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Healthcare foundation calls for return of COBRA subsidies Posted: September 15th, 2011

By Maryalene LaPonsie

 

Most unemployed workers find it is impossible to maintain health insurance coverage after the loss of their job, according to a healthcare think tank. The Commonwealth Fund reports six in 10 working Americans rely on their employer for medical insurance. Of those who lost their jobs during the past two years, three in five became uninsured as well as unemployed.

Health insurance plans for the unemployed

The medical insurance offered through employers is generally group insurance coverage. Group health plans can keep premiums low by spreading the health insurance company's risk across a number of insured individuals. In addition, employers often subsidize some or all of the premium costs for their workers.

However, the unemployed often lose access to group coverage unless their spouse is employed at a job offering health benefits. Instead, they must purchase individual coverage or COBRA coverage, both of which can be prohibitively expensive.

"Currently, for a majority of Americans, losing a job also means losing health insurance," Sara Collins, Commonwealth Fund vice president, said in a statement. "To make matters worse, once you are unemployed and uninsured, it's nearly impossible to afford COBRA or buy an individual policy."

A survey conducted by The Commonwealth Fund found very few unemployed workers take advantage of COBRA coverage and most end up uninsured. When those who became unemployed from 2008 to 2010 were asked what became of their employer-sponsored health insurance, 57 percent said they also became uninsured. Twenty-five percent said they went on a spouse's health insurance plan or found insurance through a different source. Only 14 percent continued their coverage through COBRA.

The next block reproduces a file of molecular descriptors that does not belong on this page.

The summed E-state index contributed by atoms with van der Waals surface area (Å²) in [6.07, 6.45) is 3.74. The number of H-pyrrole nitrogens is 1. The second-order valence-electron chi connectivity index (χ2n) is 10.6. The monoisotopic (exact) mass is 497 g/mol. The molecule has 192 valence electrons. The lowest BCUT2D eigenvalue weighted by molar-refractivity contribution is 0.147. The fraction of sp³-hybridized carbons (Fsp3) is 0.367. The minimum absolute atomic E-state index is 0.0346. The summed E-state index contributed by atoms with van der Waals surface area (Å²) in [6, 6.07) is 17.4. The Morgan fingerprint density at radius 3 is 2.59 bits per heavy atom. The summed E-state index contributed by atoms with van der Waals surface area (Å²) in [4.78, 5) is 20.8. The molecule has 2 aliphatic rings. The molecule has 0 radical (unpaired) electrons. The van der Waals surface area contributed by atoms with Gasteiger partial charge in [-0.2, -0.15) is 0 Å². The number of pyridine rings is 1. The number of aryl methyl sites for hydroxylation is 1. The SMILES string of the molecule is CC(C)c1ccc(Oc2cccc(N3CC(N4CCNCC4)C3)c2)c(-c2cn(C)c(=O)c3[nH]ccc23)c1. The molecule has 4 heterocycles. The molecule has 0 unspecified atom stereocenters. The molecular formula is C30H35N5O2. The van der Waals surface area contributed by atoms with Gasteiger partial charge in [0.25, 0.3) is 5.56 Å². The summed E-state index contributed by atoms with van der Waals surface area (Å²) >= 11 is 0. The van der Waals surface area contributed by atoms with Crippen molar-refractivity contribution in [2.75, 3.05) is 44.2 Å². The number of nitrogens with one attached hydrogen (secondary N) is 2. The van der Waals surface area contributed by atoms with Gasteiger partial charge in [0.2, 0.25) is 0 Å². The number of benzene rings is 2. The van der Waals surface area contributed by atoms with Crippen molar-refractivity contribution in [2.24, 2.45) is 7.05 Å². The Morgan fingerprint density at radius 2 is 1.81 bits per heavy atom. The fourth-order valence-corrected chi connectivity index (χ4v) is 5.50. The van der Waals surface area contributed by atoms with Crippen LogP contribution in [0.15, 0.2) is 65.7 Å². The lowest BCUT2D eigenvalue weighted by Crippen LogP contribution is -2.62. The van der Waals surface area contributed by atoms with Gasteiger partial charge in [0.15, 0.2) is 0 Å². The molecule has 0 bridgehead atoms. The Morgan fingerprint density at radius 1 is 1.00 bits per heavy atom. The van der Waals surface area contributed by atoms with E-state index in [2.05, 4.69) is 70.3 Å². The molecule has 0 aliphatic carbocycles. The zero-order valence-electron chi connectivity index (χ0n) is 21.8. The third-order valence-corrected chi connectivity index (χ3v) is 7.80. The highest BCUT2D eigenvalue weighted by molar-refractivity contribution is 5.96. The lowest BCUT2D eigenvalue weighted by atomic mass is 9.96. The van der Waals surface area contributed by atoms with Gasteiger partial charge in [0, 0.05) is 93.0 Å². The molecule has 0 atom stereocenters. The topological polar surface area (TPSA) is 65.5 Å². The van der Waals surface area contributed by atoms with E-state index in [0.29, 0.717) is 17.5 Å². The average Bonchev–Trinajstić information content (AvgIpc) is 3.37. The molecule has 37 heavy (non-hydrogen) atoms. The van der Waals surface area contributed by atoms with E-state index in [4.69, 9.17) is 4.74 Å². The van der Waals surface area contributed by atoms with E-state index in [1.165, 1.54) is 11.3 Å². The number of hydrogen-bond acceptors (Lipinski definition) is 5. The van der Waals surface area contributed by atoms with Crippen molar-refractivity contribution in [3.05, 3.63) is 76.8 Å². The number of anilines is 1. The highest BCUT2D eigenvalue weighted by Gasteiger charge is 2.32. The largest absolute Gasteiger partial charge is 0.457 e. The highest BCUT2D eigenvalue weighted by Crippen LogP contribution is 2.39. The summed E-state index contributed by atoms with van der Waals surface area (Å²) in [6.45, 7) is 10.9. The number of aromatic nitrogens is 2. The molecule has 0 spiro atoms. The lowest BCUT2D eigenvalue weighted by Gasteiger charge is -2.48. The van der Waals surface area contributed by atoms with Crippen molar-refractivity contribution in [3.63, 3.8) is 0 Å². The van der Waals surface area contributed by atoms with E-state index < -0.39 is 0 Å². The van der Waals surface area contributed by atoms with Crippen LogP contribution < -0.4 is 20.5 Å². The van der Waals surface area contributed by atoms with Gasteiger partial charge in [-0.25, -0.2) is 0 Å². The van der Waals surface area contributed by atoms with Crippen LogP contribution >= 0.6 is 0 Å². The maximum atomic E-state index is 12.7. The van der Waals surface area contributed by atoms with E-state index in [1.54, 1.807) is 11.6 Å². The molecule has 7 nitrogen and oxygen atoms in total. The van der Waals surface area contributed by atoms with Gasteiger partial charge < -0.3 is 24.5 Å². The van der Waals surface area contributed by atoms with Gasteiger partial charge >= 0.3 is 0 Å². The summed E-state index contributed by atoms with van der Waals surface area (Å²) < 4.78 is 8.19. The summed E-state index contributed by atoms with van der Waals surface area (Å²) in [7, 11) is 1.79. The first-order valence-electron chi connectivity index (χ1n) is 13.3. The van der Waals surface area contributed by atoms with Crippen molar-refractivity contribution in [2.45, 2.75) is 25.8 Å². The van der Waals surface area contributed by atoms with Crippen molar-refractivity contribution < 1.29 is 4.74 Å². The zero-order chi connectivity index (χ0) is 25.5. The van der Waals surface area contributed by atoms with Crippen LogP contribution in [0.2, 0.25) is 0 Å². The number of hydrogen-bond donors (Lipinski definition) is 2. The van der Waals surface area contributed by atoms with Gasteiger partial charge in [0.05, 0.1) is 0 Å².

Of those who became uninsured, 72 percent reported missing needed medical care such as filling a prescription, seeing a specialist or visiting a doctor for treatment. That same percentage also reported having difficulty paying their medical bills.

Making COBRA insurance more affordable

Named for the Consolidated Omnibus Budget Reconciliation Act, COBRA allows most workers with employer-sponsored health insurance to continue their group coverage even after they lose their job. However, the employer passes the entire cost of the plan on to the insured individual, which can mean average monthly premiums for family plans in excess of $1,100, according to The Commonwealth Fund.

The American Recovery and Reinvestment Act of 2009 sought to help unemployed workers by offering a government subsidy of up to 65 percent of the premium amount. That subsidy has since expired, and The Commonwealth Fund argues it should be reinstated to help unemployed workers until the ACA-mandated Health Insurance Exchanges are implemented in 2014.

"As the economy continues to struggle to recover, extending those subsidies would assure that workers, particularly those with lower incomes, could maintain their health insurance," Michelle Doty, Commonwealth Fund vice president, said in a statement.